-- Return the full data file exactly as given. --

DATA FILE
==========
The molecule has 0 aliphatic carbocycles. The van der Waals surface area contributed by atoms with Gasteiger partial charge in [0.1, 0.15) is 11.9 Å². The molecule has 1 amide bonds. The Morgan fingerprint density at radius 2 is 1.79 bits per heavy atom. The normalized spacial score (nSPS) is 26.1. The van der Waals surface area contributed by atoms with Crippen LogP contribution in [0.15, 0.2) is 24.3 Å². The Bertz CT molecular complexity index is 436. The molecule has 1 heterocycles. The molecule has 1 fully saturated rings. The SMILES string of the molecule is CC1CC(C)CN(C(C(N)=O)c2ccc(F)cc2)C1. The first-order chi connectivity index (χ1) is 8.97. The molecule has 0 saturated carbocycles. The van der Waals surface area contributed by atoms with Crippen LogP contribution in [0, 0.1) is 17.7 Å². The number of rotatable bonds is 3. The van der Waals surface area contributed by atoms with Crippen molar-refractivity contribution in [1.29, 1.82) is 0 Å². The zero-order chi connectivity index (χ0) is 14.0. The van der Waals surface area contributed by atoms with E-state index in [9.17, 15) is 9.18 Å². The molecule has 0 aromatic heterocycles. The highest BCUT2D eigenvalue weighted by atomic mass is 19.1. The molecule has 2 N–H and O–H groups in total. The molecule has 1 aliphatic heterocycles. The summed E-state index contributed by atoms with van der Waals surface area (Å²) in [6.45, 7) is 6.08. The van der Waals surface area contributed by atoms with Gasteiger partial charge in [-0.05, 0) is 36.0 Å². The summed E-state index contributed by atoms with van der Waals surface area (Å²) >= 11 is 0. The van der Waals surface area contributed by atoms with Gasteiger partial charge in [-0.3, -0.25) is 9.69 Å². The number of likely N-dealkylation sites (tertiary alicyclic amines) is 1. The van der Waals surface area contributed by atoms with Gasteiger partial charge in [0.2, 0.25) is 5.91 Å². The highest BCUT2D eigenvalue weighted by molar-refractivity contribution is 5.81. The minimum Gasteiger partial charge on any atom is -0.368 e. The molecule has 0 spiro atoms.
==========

The molecule has 0 aliphatic carbocycles. The van der Waals surface area contributed by atoms with Gasteiger partial charge in [0.1, 0.15) is 11.9 Å². The molecule has 1 amide bonds. The Morgan fingerprint density at radius 2 is 1.79 bits per heavy atom. The normalized spacial score (nSPS) is 26.1. The van der Waals surface area contributed by atoms with Crippen LogP contribution in [0.15, 0.2) is 24.3 Å². The Bertz CT molecular complexity index is 436. The molecule has 1 heterocycles. The molecule has 1 fully saturated rings. The SMILES string of the molecule is CC1CC(C)CN(C(C(N)=O)c2ccc(F)cc2)C1. The first-order chi connectivity index (χ1) is 8.97. The molecule has 0 saturated carbocycles. The van der Waals surface area contributed by atoms with Crippen LogP contribution in [0, 0.1) is 17.7 Å². The number of rotatable bonds is 3. The van der Waals surface area contributed by atoms with Crippen molar-refractivity contribution in [1.29, 1.82) is 0 Å². The zero-order chi connectivity index (χ0) is 14.0. The van der Waals surface area contributed by atoms with E-state index in [9.17, 15) is 9.18 Å². The molecule has 0 aromatic heterocycles. The highest BCUT2D eigenvalue weighted by atomic mass is 19.1. The molecule has 2 N–H and O–H groups in total. The molecule has 1 aliphatic heterocycles. The summed E-state index contributed by atoms with van der Waals surface area (Å²) in [6.45, 7) is 6.08. The van der Waals surface area contributed by atoms with Gasteiger partial charge in [-0.05, 0) is 36.0 Å². The summed E-state index contributed by atoms with van der Waals surface area (Å²) >= 11 is 0. The van der Waals surface area contributed by atoms with Gasteiger partial charge in [-0.3, -0.25) is 9.69 Å². The number of likely N-dealkylation sites (tertiary alicyclic amines) is 1. The van der Waals surface area contributed by atoms with Gasteiger partial charge in [0.2, 0.25) is 5.91 Å². The highest BCUT2D eigenvalue weighted by molar-refractivity contribution is 5.81. The minimum Gasteiger partial charge on any atom is -0.368 e. The molecule has 0 spiro atoms.